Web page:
8. Princeton: Eating clubs and a fancy name disqualify the Tigers.

7. Harvard: Lost all its grit when the Chick-fil-A in the Science Center was replaced by Greenhouse Cafe, which in turn was replaced by yet another Clover.

6. Columbia: Its field is named after Robert Kraft. I’m a Patriots fan, but not the epitome of grit.

5. Dartmouth: Bridges the gap between gritty, woodsy New Hampshire and hipster New Hampshire, so it feels appropriate that Dartmouth lands pretty much in the middle.

4. Penn: Its press box consists of two rows of bleachers roped off by yellow caution tape. Now that’s grit.

3. Brown: Hard work does not go unnoticed; Brown has had to work the hardest to be taken seriously. Also, the Bears have easily the most minimalist football stadium.

2. Cornell: Closest to the blue-collar city of Buffalo.

1. Yale: This might be a surprising pick at the one spot, but we’re talking about New Haven here. Nothing further.

In terms of this list, Penn edges Columbia, so I’ll pick the Quakers in this weekend’s contest.

Penn by 1


Well, I guess I learned my lesson.

I staked my reputation to the Bears last week, and how did they repay me? With a 48-0 loss to Rhode Island, of course.

Really, it’s on me —I should’ve seen it coming. I mean the Rams are a ranked team, and Brown is...not. I’ll do better next time (I think).

This week, the Bears match up against an opponent that is a few spots down from URI in the FCS rankings, but this team might just be better. No. 21 Princeton is now tuning up its collective opponents to an average final score of 53.0 to 8.3. Yep, you read that right.

However, if Brown pulls off this upset a week after failing to live up to my prediction, you have my word that I will immediately retire from the football beat and The Crimson as a whole.

Princeton by 60 (seriously)


The Mercer Bears are like the Brown Bears. Both schools’ athletic teams are called the Bears. And that’s about it actually. Mercer’s football program beats out Brown’s by a wide margin, but I’ll concede color scheme to the Providence, R.I., school. Mercer’s gray and orange mix does not really evoke “Bear” quite like Brown’s emphasis on...brown.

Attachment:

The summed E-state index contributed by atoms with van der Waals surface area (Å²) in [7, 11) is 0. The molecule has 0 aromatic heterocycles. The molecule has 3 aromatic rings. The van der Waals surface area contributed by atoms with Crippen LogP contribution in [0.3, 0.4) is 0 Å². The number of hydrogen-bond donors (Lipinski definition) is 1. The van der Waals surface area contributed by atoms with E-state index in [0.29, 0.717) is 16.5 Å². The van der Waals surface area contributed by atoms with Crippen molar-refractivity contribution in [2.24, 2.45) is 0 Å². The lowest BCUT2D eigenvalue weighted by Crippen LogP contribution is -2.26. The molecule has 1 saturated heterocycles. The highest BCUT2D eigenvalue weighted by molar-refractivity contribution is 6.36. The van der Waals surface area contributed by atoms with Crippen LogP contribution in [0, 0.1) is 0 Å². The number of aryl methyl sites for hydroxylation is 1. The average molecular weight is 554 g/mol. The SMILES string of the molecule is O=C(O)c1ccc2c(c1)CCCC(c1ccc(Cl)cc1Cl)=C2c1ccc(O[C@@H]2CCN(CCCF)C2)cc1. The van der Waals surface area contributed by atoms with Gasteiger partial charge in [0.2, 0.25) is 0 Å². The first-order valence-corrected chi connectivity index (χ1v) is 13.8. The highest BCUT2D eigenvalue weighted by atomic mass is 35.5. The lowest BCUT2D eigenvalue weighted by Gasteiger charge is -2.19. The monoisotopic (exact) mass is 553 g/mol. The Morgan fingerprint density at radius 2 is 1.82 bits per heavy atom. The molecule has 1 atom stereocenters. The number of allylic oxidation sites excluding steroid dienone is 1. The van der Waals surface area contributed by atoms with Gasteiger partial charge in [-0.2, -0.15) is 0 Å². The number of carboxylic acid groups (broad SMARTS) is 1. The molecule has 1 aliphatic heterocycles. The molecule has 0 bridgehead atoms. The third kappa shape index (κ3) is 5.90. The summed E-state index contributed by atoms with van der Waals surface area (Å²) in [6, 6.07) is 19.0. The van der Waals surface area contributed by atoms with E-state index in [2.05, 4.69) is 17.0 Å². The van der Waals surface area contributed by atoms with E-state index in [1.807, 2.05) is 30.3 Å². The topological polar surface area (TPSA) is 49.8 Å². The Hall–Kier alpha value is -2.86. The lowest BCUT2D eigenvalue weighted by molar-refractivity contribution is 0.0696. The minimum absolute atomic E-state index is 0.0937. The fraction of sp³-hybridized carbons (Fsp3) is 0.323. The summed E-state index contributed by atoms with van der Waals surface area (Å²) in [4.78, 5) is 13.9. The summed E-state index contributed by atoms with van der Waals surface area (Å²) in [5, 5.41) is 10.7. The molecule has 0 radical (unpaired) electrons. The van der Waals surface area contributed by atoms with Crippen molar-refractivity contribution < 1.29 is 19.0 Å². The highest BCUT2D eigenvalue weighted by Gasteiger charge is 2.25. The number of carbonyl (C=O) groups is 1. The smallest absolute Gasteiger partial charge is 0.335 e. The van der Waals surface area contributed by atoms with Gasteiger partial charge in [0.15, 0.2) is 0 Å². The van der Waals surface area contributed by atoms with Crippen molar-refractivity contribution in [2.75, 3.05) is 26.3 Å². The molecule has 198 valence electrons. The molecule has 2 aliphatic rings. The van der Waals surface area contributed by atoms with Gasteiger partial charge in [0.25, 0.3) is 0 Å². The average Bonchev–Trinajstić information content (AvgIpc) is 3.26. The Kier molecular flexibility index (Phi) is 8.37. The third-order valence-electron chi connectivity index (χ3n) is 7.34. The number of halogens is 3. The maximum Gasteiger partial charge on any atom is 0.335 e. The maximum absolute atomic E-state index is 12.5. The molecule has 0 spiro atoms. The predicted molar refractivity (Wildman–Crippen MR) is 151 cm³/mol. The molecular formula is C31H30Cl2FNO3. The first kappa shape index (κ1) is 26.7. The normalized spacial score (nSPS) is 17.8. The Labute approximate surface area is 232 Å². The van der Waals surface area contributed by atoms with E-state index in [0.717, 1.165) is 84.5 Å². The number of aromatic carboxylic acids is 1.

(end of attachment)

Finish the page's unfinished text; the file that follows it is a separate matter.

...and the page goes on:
Mercer sits at 3-3 and has won three of its last four contests. Though Yale also sits at .500, it has scuffled out of the gate compared to its bullish preseason projections following an Ivy League title win last season.

Mercer is making a long journey up from Macon, Ga., to New Haven, Conn. I fear that the Bears do not know exactly what they’re dealing with, so I’ll tab the Bulldogs to take this one.

Yale by 3


The Basilica of the Sacred Heart of Paris, otherwise known as Sacré-Cœur, sits perched atop the Butte Montmarte in France’s capital city. Sacré-Cœur seems to tower over the city, as its Byzantine architecture can be seen from all around. The view from the hilltop is equally striking: in “Monument and Myth,” David Harvey claims that in 1872, the Archbishop of Paris exclaimed, “It is here, it is here where the martyrs are, it is here that the Sacred Heart must reign so that it can beckon all to it!”

This Saturday, Sacred Heart will not reign. Dartmouth football is just too good.

The Pioneers have lost to Ivy League opponents in back-to-back weeks, dropping a 43-24 decision at Cornell before hosting Penn and suffering a 31-27 defeat. This week, Sacred Heart returns to the road to face off against a consensus top-two Ancient Eight squad.

The Big Green fell just short of a conference championship last season, and it responded by steamrolling last year’s champion Yale Bulldogs, 41-18, at the Yale Bowl last week. Once this Saturday has passed, Dartmouth may have to repent for its treatment of the Sacred Heart team.

Dartmouth by 21

— Staff writer Jack Stockless can be reached at